Lincoln, Django and Abolitionism

— Malik Miah

TWO IMPORTANT FIILMS have brought the issues of slavery, emancipation and equality to the public’s attention as many Americans look back at our history. Both, along with a television miniseries, provide insight to the role of slavery in the U.S. economy, the emancipation, and how those events impact past and current political debate and policies — including the rightwing drive to erode and roll back voting rights for minorities, attack women’s reproductive rights, scapegoat and deport undocumented families, and deny marriage equality and continue to discriminate against Gay and Lesbian citizens.

The most prominent is Steven Spielberg’s “Lincoln,” which details the inside game of Congress in its decision to pass the 13th Amendment to the U.S. Constitution abolishing slavery in 1865. The movie focuses on the horse-trading and vote buying of Congressmen (promises of jobs and other favors).

The implication is that Congress was the decisive factor in slavery’s abolition. In reality, it was the military defeat of the rebelling southern states, the Confederacy, in the bloodiest war in U.S. history, that ended slavery. The struggle in Congress politically registered that historic change. The 14th (1868) and 15th (1870) Amendments that advanced legal equality for the former slaves and permanently destroyed the economic foundation of the southern rulers came after Lincoln’s assassination.

The second movie, “Django Unchained,” is set three years (1858) before the official start of the Civil War. It is a fascinating film (criticized by some prominent Blacks, including film maker Spike Lee, for overuse of the word “nigger”) that shows the fundamental flaw of the founding U.S. Constitution, which did not abolish slavery.

In a compromise formula, slaves although they had no rights or legal voice were counted as three/fifth of a person (Article 1, Section 2), giving the slaveholding states disproportionate representation in the Congress. Legally Africans were property like cattle or sheep; electorally they counted as votes for their owners.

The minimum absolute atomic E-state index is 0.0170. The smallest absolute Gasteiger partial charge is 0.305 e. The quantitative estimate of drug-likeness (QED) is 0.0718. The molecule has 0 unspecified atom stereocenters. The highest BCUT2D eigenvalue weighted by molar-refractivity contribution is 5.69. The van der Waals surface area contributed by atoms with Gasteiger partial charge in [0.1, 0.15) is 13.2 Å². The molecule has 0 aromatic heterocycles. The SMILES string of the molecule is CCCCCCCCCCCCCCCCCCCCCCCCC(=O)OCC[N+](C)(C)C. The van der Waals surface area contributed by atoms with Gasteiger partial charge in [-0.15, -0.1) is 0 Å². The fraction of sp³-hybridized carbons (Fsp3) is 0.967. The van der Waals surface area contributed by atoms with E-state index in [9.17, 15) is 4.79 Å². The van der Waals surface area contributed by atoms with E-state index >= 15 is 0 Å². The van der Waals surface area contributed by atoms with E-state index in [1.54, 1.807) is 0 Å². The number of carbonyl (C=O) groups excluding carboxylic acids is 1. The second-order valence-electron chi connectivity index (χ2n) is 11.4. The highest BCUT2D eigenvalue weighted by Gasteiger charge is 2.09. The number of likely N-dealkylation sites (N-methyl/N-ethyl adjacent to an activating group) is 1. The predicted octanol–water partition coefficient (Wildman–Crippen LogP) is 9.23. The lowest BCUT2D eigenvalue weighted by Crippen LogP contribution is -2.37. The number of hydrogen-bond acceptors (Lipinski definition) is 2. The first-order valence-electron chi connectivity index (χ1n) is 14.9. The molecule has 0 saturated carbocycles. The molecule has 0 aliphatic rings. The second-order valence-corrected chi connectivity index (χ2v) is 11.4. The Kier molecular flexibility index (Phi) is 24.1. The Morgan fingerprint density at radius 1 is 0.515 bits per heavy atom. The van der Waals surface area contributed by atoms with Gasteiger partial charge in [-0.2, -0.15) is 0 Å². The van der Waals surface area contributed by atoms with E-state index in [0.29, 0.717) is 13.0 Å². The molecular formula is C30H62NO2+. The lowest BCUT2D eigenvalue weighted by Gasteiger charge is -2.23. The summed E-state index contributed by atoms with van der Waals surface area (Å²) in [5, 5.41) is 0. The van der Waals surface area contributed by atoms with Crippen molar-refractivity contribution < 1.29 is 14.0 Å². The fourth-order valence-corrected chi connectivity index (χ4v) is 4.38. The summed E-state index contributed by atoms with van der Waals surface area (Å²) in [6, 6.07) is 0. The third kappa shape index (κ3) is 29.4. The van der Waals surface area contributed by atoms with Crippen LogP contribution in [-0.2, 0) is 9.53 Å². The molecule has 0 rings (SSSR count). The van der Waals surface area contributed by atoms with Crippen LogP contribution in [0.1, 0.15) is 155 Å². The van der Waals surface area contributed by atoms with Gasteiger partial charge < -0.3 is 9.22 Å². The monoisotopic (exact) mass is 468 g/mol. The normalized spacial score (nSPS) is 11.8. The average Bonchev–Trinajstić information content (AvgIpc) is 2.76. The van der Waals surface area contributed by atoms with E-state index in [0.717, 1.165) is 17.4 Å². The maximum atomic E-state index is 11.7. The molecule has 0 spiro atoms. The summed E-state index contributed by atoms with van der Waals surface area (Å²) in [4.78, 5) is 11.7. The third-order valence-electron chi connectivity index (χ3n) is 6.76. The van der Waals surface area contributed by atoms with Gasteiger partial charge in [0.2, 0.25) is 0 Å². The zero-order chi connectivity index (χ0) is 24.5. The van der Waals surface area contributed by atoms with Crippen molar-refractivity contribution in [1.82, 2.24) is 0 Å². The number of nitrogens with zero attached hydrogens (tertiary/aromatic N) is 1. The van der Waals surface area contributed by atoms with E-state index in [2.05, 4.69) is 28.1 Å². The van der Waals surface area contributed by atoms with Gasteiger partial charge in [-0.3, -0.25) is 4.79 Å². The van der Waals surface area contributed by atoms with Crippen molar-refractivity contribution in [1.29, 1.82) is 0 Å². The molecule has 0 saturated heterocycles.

Django’s story is both simple and complex. He was “rescued” and later bought and freed by a German-born bounty hunter who needed Django’s help to find an outlaw. Django agreed to do so if the bounty hunter helped him find his “wife” —another slave sold to a new owner. (Slave families technically did not exist since their owner could and did sell them for financial gains.)

The domination, exploitation and the revolt of one slave, Django, is powerfully shown. While Lincoln is well done, “Django Unchained” is more satisfying because it shows an unapologetic story of legal brutality toward other human beings. (It was nice to see the slaveholders’ defenders die by the bullets of a recently freed slave.)

Blacks’ Centrality to U.S. Economy

The most educational production — not a Hollywood movie — is the television PBS miniseries, “The Abolitionists: American Experience.” It shows how a minority of whites and freed Blacks fought against slavery from the earliest days of the country. These were the true heroes who set the stage for Lincoln and the Second American Revolution.

The series highlights the role of Angelina Grimke, William Lloyd Garrison and John Brown — and the most outstanding African American of the 19th century, the former slave Frederick Douglas. The most radical abolitionists considered slavery immoral and opposed any compromise on the issue. Many believed that only a radical revolution could destroy the system.

The three films taken together give a glimpse of the real history of U.S. economic development, capital accumulation, superexploitation of labor and raw power.

In the South, slavery was a morally acceptable economic and legal institution. Slaves and their progeny were the property of an owner, and slaves were owned until they died. They could be bought and sold and their owners controlled their lives and those of their children.